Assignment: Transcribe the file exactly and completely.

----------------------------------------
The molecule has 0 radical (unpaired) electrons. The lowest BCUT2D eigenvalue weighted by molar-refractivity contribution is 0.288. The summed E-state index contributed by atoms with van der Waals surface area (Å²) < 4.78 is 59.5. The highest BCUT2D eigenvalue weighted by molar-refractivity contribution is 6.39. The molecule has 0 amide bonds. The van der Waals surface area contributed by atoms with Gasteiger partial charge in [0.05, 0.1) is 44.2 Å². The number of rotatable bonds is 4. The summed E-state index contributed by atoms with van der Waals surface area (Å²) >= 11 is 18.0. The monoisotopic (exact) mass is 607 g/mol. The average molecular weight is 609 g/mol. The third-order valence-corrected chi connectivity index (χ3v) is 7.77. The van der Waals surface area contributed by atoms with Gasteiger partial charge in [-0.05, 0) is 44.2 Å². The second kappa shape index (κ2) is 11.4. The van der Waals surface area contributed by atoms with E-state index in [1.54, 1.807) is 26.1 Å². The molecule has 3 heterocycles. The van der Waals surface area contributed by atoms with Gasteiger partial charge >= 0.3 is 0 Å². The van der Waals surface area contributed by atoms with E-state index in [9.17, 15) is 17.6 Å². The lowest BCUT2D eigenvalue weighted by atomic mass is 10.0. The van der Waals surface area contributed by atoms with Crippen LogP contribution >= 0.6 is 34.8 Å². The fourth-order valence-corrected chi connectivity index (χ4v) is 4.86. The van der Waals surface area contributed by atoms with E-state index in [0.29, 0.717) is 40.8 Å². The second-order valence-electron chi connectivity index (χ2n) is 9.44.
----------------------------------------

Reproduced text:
The molecule has 0 radical (unpaired) electrons. The lowest BCUT2D eigenvalue weighted by molar-refractivity contribution is 0.288. The summed E-state index contributed by atoms with van der Waals surface area (Å²) < 4.78 is 59.5. The highest BCUT2D eigenvalue weighted by molar-refractivity contribution is 6.39. The molecule has 0 amide bonds. The van der Waals surface area contributed by atoms with Gasteiger partial charge in [0.05, 0.1) is 44.2 Å². The number of rotatable bonds is 4. The summed E-state index contributed by atoms with van der Waals surface area (Å²) >= 11 is 18.0. The monoisotopic (exact) mass is 607 g/mol. The average molecular weight is 609 g/mol. The third-order valence-corrected chi connectivity index (χ3v) is 7.77. The van der Waals surface area contributed by atoms with Gasteiger partial charge in [-0.05, 0) is 44.2 Å². The second kappa shape index (κ2) is 11.4. The van der Waals surface area contributed by atoms with E-state index in [1.54, 1.807) is 26.1 Å². The molecule has 3 heterocycles. The van der Waals surface area contributed by atoms with Gasteiger partial charge >= 0.3 is 0 Å². The van der Waals surface area contributed by atoms with E-state index in [9.17, 15) is 17.6 Å². The lowest BCUT2D eigenvalue weighted by atomic mass is 10.0. The van der Waals surface area contributed by atoms with Crippen LogP contribution >= 0.6 is 34.8 Å². The fourth-order valence-corrected chi connectivity index (χ4v) is 4.86. The van der Waals surface area contributed by atoms with E-state index in [0.29, 0.717) is 40.8 Å². The second-order valence-electron chi connectivity index (χ2n) is 9.44.